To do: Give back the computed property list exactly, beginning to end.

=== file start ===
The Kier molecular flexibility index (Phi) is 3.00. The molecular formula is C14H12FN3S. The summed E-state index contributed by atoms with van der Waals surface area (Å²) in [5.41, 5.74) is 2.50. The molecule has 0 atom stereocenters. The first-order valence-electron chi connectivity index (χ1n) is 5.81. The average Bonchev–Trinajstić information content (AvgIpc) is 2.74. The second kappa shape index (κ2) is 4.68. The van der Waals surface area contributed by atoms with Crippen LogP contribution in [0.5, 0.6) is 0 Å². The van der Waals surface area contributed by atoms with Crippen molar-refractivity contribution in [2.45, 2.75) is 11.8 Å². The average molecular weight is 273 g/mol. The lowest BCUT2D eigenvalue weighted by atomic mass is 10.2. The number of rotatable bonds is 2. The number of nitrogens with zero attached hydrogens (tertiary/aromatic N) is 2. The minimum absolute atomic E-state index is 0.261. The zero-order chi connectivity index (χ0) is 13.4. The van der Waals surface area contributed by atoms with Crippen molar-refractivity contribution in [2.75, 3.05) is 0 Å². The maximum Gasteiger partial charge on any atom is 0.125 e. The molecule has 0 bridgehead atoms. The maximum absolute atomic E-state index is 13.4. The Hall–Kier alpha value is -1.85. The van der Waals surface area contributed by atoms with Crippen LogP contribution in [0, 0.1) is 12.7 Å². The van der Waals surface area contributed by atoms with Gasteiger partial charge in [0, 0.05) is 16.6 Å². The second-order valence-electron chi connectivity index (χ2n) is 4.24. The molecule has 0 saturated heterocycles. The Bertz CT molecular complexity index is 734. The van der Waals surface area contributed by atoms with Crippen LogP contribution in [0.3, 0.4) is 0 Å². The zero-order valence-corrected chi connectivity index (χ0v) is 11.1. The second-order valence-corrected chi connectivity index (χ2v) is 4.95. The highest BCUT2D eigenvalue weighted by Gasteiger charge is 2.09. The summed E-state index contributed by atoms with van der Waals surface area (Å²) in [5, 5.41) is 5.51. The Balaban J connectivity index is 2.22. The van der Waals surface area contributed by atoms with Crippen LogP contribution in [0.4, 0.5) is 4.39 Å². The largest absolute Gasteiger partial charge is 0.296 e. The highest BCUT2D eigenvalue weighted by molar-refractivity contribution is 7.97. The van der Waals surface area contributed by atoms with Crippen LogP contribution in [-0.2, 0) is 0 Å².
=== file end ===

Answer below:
The Kier molecular flexibility index (Phi) is 3.00. The molecular formula is C14H12FN3S. The summed E-state index contributed by atoms with van der Waals surface area (Å²) in [5.41, 5.74) is 2.50. The molecule has 0 atom stereocenters. The first-order valence-electron chi connectivity index (χ1n) is 5.81. The average Bonchev–Trinajstić information content (AvgIpc) is 2.74. The second kappa shape index (κ2) is 4.68. The van der Waals surface area contributed by atoms with Crippen LogP contribution in [0.5, 0.6) is 0 Å². The van der Waals surface area contributed by atoms with Crippen molar-refractivity contribution in [2.45, 2.75) is 11.8 Å². The average molecular weight is 273 g/mol. The lowest BCUT2D eigenvalue weighted by atomic mass is 10.2. The number of rotatable bonds is 2. The number of nitrogens with zero attached hydrogens (tertiary/aromatic N) is 2. The minimum absolute atomic E-state index is 0.261. The zero-order chi connectivity index (χ0) is 13.4. The van der Waals surface area contributed by atoms with Crippen molar-refractivity contribution in [2.75, 3.05) is 0 Å². The maximum Gasteiger partial charge on any atom is 0.125 e. The molecule has 0 bridgehead atoms. The maximum absolute atomic E-state index is 13.4. The Hall–Kier alpha value is -1.85. The van der Waals surface area contributed by atoms with Crippen LogP contribution in [0, 0.1) is 12.7 Å². The van der Waals surface area contributed by atoms with Gasteiger partial charge in [0, 0.05) is 16.6 Å². The second-order valence-electron chi connectivity index (χ2n) is 4.24. The molecule has 0 saturated heterocycles. The Bertz CT molecular complexity index is 734. The van der Waals surface area contributed by atoms with Crippen LogP contribution in [0.3, 0.4) is 0 Å². The zero-order valence-corrected chi connectivity index (χ0v) is 11.1. The second-order valence-corrected chi connectivity index (χ2v) is 4.95. The highest BCUT2D eigenvalue weighted by Gasteiger charge is 2.09. The summed E-state index contributed by atoms with van der Waals surface area (Å²) in [5, 5.41) is 5.51. The Balaban J connectivity index is 2.22. The van der Waals surface area contributed by atoms with Crippen LogP contribution in [0.4, 0.5) is 4.39 Å². The largest absolute Gasteiger partial charge is 0.296 e. The highest BCUT2D eigenvalue weighted by molar-refractivity contribution is 7.97. The van der Waals surface area contributed by atoms with Crippen LogP contribution in [-0.2, 0) is 0 Å².